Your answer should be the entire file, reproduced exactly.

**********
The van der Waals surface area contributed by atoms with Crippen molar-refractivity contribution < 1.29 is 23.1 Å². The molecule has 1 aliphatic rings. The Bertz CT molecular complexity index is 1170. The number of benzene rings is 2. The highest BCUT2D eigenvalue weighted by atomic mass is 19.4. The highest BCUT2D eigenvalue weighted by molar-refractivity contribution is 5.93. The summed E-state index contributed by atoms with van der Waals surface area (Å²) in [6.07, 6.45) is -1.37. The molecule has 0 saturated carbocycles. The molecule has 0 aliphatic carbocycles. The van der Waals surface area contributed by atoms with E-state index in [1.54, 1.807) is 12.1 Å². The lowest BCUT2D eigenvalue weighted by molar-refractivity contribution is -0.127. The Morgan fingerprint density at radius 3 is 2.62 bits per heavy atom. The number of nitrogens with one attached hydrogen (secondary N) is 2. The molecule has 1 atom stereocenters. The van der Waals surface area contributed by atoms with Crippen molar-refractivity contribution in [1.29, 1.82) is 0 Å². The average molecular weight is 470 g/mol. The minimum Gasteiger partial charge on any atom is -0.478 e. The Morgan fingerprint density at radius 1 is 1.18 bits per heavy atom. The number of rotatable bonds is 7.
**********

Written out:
The van der Waals surface area contributed by atoms with Crippen molar-refractivity contribution < 1.29 is 23.1 Å². The molecule has 1 aliphatic rings. The Bertz CT molecular complexity index is 1170. The number of benzene rings is 2. The highest BCUT2D eigenvalue weighted by atomic mass is 19.4. The highest BCUT2D eigenvalue weighted by molar-refractivity contribution is 5.93. The summed E-state index contributed by atoms with van der Waals surface area (Å²) in [6.07, 6.45) is -1.37. The molecule has 0 saturated carbocycles. The molecule has 0 aliphatic carbocycles. The van der Waals surface area contributed by atoms with E-state index in [1.54, 1.807) is 12.1 Å². The lowest BCUT2D eigenvalue weighted by molar-refractivity contribution is -0.127. The Morgan fingerprint density at radius 3 is 2.62 bits per heavy atom. The number of nitrogens with one attached hydrogen (secondary N) is 2. The molecule has 1 atom stereocenters. The van der Waals surface area contributed by atoms with Crippen molar-refractivity contribution in [1.29, 1.82) is 0 Å². The average molecular weight is 470 g/mol. The minimum Gasteiger partial charge on any atom is -0.478 e. The Morgan fingerprint density at radius 1 is 1.18 bits per heavy atom. The number of rotatable bonds is 7.